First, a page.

At Hui 2019, John Catmur was awarded the Lionel Stewart scholarship. He planned to use the scholarship for advanced studies in te reo Māori and to explore the use of taonga puoro (traditional Māori musical instruments) in Christian worship. He updates us on his progress with both.
It turns out that 2020 has been a very cheap year for the Lionel Stewart scholarship! Many aspects of life, including language courses, have been disrupted by COVID-19.
January began bright and full of promise. I drove to Waimārama, south of Napier, to the marae that kicked off the entire kura reo (literally ‘language school’) movement 31 years ago as the Māori renaissance gathered pace.
In this beautiful rural coastal setting I was privileged to sit under some of the finest tutors in the country, like Sir Tīmoti Kāretu, who once upon a time (1987) was the inaugural Māori Language commissioner.
My Waimārama experience
Papa Tīmoti, now 83 and still the sharpest tool in the box, has affectionately called me his punua Pākehā (pet Pākehā) much to everyone’s amusement, including mine. But underneath his droll manner is a deep commitment to anyone passionate about reviving te reo Māori.
At Waimārama 2020 he did me the great honour of bestowing me a Māori name: Te Kaiiriiri (the Baptist). I took this as a sign that I am considered worthy to be called a friend of the Māori language world. I belong. It also gives everyone a good laugh, knowing that John the Baptist is in their midst.
I am just one of many non-Māori who are on this journey of advanced Māori language studies, but each one who takes that journey is adding just one small dab of healing anointment to the wounds that have divided the peoples in Aotearoa.
Waimārama was also the first time I prayed freestyle in public at a kura reo in te reo Māori! Every day begins and ends with karakia. Karakia time involves a song or two, a prayer and a short homily (which in this secular context is normally a motivational testimony from someone’s language learning journey). But these are also great spaces to share a living faith in Jesus Christ using the indigenous language of our country. It was a privilege to do so at Waimārama this year.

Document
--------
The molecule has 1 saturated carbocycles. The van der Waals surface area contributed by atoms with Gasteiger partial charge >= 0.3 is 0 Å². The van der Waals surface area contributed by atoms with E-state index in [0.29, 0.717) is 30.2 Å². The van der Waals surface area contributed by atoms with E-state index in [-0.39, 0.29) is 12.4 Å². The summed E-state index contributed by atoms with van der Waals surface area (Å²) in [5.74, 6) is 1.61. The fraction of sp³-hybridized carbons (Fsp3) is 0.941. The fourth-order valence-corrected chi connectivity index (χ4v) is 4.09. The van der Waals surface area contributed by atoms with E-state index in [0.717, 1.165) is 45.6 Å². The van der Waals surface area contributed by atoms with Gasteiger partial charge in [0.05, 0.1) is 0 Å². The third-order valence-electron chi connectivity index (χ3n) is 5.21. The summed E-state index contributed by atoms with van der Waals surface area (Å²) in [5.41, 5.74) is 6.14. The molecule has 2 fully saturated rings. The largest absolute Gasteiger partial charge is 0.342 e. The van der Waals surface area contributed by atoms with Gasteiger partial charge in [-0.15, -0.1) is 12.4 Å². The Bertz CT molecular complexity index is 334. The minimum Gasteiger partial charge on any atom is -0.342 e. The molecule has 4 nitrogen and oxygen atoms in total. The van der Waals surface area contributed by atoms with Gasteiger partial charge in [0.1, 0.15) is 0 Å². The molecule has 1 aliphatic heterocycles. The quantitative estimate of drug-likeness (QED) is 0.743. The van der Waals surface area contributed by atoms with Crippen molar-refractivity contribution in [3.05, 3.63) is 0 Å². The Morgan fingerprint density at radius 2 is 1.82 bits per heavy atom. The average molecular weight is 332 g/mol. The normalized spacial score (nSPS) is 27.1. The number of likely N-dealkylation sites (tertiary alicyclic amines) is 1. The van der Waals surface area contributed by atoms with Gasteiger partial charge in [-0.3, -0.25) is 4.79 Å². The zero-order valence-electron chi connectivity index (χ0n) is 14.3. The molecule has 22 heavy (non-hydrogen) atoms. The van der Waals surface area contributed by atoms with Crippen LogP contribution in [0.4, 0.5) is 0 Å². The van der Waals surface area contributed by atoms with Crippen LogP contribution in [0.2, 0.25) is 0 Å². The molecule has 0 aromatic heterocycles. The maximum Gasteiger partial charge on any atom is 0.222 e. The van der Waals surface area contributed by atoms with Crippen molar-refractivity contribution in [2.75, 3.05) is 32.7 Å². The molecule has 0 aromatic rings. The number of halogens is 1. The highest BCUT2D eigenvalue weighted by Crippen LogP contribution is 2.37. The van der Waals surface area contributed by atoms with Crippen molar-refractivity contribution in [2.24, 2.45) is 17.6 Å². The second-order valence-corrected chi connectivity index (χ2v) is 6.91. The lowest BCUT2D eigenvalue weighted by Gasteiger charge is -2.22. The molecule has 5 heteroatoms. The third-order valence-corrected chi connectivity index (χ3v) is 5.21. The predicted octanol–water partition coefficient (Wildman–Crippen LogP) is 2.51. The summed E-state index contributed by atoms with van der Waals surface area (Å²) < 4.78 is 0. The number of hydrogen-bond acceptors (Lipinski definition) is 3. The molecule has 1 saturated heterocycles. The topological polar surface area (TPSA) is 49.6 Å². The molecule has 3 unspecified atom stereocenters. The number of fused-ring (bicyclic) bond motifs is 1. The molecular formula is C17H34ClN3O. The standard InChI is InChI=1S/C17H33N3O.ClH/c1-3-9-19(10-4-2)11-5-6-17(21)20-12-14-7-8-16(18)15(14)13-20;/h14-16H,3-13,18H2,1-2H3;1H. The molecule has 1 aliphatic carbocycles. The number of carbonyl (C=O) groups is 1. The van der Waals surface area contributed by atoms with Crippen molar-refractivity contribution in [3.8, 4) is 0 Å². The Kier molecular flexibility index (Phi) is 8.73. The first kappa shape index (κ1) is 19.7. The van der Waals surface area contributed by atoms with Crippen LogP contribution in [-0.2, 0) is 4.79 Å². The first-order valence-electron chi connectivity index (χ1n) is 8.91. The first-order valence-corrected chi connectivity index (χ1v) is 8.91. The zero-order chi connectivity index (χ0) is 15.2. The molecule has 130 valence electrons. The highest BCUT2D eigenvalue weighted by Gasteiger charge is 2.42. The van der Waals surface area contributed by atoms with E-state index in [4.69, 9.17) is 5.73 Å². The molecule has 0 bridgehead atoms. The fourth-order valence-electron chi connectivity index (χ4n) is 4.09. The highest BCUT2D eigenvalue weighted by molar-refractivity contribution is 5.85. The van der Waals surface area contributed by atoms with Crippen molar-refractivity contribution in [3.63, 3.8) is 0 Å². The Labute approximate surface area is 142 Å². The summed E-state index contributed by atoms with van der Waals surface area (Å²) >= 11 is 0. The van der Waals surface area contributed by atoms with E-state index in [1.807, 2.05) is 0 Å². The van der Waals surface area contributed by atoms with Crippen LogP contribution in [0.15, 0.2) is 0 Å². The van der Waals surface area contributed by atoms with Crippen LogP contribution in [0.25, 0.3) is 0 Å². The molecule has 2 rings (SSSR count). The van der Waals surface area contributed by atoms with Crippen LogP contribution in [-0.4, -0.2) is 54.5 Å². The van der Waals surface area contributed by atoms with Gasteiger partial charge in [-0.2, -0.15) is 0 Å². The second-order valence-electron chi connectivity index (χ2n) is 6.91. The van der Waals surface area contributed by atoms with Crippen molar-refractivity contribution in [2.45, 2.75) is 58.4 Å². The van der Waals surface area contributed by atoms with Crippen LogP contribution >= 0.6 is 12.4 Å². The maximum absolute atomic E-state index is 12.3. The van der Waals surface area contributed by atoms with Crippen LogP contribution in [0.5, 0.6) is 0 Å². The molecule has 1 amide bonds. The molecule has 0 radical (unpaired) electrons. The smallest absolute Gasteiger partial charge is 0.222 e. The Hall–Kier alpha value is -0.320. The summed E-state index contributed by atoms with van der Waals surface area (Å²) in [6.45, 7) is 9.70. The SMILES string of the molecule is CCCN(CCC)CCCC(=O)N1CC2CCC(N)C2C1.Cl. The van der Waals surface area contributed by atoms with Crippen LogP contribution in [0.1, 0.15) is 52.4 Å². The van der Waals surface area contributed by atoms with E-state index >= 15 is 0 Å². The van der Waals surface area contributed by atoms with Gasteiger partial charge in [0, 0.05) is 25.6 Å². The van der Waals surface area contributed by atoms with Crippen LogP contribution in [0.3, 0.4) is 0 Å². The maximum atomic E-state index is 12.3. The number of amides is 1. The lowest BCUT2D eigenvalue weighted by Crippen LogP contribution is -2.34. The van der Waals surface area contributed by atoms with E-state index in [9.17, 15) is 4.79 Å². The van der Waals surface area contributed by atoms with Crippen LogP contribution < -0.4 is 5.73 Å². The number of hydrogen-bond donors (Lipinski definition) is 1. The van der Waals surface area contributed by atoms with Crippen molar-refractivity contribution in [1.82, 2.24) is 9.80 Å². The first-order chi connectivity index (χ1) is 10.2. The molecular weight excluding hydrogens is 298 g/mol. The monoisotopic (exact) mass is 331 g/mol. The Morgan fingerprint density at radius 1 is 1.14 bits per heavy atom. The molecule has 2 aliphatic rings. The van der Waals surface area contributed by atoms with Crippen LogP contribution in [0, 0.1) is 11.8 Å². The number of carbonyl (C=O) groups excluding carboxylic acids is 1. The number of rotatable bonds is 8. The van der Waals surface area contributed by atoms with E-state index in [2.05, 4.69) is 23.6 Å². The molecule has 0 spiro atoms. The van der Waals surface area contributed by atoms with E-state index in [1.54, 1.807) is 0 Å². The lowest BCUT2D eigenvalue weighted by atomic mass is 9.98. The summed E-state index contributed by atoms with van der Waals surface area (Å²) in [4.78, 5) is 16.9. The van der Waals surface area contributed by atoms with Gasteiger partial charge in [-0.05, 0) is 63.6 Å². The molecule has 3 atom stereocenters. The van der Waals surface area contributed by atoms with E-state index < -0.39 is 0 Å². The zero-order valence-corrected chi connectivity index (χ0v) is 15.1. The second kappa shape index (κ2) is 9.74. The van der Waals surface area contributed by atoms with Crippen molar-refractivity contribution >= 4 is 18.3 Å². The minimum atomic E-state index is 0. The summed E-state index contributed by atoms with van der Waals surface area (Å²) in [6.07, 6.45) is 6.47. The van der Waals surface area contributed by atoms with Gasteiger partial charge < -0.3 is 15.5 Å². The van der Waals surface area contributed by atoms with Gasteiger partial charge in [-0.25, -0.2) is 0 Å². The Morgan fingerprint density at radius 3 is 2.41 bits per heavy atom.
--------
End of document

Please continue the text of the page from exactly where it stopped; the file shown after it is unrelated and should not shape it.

Aside from Waimārama that’s about it in terms of formal learning; all other kura reo have been cancelled or were unavailable to me as an Aucklander because of COVID-19 restrictions. I got a few neat books and my reading skills and vocabulary have massively improved as a result, but the other steps forward I took were due to COVID-19 itself. Because of our lockdowns people have been far more willing to kōrero Māori online, making it possible for me to have a conversation in te reo Māori around five days a week on average since April. Sometimes the best things in life are free!
Part two to come
I want to confess before you all, as one who was trusted with a valuable kaupapa—exploring the use of taonga puoro (traditional Māori musical instruments) in Christian worship—the other half of my scholarship has not been very fruitful so far.
Taonga puoro is a kaupapa close to my heart, my first Bachelor degree having been in music. But I’ve suffered from a lack of opportunities and also a strange lack of motivation that has been difficult to contend with.
I now have some knowledge and a wonderful albatross bone kōauau (small flute) in my possession, and hope to make the most of that, but that is all at this stage. The little I have spent of my scholarship money has been mainly focused on te reo.
However, I do want to continue and make something of it, and I’ve got a lot more excited since managing to get a sound out of my kōauau! After discussing it with David Moko, we agreed that my scholarship would carry over into 2021, given the COVID-19 disruption. So, expect part two of my story next year!
The hope of the world
As I reflect on where I’m at now, something very deep is in my heart. Someone said to me recently in a fit of wild adulation that they should write a book about my journey. Never! I want to say this: te reo Māori, although a taonga, is nothing compared to the love of Jesus! It offers no ultimate hope whatsoever to the world, except as a wonderful common grace to give earthly dignity to people, and as one platform for reconciliation. Only Jesus’ power can transform hearts, truly humble us and cause us to serve one another for the healing of our country and the turning of souls to the Father.
If they’re going to write a book, they should write one about someone who has pointed only to Jesus, not some freak of Pākehā nature who has basked in the spotlight of the new cool, wretched man that I am.
And so, if I ever use te reo Māori again may it only be as an overflow of the desperate love of Christ that God has put inside me for others. His love touches so much more deeply than even speaking the noble Māori language can.
Biculturalism is not the hope of the world—Jesus Christ is! The love of Jesus, if it really lives in us, will cause us to humble ourselves, sacrifice, honour, forgive and reform at a far deeper and more radical level than is possible in human strength. Then Māori and Pākehā will be reconciled! We will become slaves to one another. “Let no debt remain outstanding, except the continuing debt to love one another…” (Romans 13:8, NIV).
I commit to becoming a punua Pākehā. In fact, I commit to becoming nothing, in the hope that Jesus will be made manifest in me. To paraphrase an old saying, I will preach the gospel at all times. And I will use (te reo Māori) words if necessary.
Contributor: John Catmur
John is the pastor of Māngere Baptist church. He was born in London, England, where he lived until moving to Aotearoa in 2007. He has always held to the value that any people group are as important as his own. But this value didn’t really find expression in Aotearoa until about seven years into his life here, when, with the help of David Moko, he began to meet the Māori world.